Although trained as a portraitist, Travis became well known for her landscape and still-life paintings. In February 1930, a painting of wisteria by Travis graced the cover of Holland’s magazine. In 1936, another of her still-life paintings, Texas Centennial Rose, appeared on the cover of the June issue of Holland’s. Fresh roses that had been specially cultivated in Tyler, Texas, had served as models. This painting was also featured at the Texas Centennial Art Exhibit that fall.

In 1934, the Travises divorced, an event much publicized in Dallas and Denver newspapers. Travis completed a self-portrait painting, The Unfinished Picture, in 1936, causing a stir for its overt symbolism related to the breakup of her marriage. This painting was displayed at the Dallas Museum of Fine Arts in January of that year and is currently on loan to the El Paso Museum of Art.

Travis moved to Beverly Hills, California, in 1936 and began to focus more on landscape and portrait painting. She remained there for the next ten years, returning to her hometown of Ozark for a short period in 1944. She resettled in Seattle, Washington, in 1946. From the mid-1930s until the early 1950s, Travis worked in many western states, including California, Oregon, Washington, Colorado, and Alaska. During this period, she returned to paint periodically in Arkansas, Texas, and New Orleans, Louisiana. Like many Americans, she was pressed into defense work on an assembly line for Lockheed Aircraft Co. while in California during World War II.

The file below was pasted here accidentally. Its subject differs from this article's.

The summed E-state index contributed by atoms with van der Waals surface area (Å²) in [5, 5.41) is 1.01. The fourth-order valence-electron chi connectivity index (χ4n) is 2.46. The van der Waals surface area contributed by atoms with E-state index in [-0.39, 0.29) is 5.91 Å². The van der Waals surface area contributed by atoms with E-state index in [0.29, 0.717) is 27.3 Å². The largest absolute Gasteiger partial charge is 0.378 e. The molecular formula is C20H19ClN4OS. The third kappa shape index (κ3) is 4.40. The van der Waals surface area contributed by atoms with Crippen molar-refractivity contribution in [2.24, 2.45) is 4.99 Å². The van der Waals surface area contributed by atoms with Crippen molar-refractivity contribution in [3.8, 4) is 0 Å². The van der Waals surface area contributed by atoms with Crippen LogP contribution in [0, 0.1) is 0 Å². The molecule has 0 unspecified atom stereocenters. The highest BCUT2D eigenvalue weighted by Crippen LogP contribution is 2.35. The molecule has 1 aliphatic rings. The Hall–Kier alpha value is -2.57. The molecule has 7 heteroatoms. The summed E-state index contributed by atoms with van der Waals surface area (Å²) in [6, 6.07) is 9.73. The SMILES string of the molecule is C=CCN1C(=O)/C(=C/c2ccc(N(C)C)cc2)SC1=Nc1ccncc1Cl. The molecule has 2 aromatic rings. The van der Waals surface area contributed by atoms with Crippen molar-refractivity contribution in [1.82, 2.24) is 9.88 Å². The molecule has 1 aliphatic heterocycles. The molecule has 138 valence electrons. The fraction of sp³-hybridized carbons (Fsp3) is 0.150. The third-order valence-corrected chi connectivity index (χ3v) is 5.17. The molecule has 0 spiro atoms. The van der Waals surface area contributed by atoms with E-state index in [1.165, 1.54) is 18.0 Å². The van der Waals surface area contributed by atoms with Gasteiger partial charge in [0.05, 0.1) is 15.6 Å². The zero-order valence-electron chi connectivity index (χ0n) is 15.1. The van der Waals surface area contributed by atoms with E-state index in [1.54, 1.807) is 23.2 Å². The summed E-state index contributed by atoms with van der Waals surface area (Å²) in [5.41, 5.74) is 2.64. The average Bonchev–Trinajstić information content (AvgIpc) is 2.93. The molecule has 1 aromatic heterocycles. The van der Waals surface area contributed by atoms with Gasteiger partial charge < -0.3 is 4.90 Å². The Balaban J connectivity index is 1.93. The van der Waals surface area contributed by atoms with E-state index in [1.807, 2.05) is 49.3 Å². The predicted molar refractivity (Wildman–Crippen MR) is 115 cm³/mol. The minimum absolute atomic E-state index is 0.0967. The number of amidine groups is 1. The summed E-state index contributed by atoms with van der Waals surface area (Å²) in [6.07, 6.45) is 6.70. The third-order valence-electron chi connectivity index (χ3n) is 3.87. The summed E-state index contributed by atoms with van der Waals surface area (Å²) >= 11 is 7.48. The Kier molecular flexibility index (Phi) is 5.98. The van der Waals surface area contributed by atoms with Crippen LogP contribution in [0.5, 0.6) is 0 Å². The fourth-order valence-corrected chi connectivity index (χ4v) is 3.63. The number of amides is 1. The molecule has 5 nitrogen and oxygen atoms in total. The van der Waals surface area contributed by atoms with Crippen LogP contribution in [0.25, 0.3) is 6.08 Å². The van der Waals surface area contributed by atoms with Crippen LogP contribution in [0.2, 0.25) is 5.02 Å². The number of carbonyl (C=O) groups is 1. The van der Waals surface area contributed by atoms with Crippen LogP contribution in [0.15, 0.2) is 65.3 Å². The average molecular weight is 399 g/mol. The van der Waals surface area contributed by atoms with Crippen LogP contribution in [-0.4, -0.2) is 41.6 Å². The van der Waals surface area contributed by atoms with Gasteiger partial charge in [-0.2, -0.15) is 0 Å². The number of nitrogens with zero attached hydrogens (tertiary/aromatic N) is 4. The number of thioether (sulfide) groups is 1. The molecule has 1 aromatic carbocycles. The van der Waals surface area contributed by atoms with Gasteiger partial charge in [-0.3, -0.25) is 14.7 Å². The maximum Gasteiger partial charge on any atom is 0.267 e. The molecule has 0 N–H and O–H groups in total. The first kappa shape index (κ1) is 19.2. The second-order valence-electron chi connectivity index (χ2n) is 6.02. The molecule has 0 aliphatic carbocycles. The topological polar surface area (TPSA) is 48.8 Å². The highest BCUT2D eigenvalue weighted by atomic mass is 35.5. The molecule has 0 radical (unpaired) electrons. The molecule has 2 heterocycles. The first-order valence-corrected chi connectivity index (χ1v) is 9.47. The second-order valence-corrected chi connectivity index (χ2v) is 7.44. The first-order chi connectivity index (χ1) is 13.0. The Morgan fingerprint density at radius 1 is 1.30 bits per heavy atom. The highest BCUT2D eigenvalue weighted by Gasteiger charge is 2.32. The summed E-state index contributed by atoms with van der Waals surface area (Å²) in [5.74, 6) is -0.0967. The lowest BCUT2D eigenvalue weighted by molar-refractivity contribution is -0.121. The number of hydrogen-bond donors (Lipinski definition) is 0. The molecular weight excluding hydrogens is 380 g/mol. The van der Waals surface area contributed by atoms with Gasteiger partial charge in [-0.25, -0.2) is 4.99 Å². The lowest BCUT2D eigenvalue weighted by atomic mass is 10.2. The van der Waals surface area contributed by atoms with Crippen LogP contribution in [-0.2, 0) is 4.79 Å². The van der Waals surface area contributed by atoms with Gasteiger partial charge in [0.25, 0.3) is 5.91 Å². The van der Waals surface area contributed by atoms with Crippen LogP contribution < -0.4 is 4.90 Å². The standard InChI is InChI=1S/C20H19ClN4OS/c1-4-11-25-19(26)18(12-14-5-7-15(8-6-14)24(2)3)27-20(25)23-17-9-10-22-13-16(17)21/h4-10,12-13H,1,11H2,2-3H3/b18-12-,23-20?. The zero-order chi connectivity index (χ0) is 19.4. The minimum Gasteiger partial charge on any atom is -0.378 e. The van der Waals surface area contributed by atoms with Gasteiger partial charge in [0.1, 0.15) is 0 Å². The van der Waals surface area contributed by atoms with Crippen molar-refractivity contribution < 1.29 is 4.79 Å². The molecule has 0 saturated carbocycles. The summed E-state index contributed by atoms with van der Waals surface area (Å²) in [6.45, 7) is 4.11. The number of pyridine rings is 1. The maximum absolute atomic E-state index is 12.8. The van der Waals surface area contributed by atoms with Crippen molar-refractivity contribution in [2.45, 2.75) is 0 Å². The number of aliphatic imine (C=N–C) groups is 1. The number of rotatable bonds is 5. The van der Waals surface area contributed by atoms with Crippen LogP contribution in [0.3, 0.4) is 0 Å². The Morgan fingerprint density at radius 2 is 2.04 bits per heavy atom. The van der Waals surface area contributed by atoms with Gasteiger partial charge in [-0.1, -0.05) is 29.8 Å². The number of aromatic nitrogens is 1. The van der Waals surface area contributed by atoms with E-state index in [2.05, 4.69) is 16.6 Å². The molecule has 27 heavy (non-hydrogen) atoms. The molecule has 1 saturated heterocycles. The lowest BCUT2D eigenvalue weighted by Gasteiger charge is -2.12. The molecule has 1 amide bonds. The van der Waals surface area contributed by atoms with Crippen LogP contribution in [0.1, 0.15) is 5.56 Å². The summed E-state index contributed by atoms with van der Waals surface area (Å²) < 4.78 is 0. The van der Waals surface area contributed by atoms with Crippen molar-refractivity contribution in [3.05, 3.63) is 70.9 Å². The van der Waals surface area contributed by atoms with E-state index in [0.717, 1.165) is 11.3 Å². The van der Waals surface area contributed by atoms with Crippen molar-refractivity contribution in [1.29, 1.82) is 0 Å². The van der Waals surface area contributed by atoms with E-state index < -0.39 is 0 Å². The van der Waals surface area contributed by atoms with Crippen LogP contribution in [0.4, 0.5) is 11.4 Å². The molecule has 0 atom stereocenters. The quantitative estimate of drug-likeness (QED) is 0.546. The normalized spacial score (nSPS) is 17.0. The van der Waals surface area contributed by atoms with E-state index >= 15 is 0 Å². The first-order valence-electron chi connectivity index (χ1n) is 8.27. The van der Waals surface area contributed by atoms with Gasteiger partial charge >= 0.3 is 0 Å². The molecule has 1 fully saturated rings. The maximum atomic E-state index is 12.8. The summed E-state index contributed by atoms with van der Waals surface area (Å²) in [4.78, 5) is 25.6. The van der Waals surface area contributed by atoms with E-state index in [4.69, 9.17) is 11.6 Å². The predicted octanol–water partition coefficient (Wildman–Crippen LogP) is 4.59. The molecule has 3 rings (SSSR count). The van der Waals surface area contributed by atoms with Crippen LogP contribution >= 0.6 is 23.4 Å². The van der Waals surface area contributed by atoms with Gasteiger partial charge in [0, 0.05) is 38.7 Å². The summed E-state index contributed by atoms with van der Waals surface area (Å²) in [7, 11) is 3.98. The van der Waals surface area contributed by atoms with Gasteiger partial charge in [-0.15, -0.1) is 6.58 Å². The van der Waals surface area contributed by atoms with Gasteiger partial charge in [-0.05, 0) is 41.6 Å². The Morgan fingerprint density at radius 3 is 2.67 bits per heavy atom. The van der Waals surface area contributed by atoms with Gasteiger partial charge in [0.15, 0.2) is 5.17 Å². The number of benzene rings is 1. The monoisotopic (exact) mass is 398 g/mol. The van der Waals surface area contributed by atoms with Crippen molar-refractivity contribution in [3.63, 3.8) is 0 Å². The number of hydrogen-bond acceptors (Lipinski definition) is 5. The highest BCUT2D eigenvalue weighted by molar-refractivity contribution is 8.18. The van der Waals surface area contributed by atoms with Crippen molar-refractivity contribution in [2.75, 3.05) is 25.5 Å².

Travis moved back to Dallas in 1952, opened an art gallery, and took a position as the head of the art department at the Arts Center Studio School. She also offered art instruction at her own studio in Dallas and, in 1957, opened the Kathryne Hail Travis Summer School of Painting in Ruidoso, New Mexico. In 1960, she moved permanently to Ruidoso.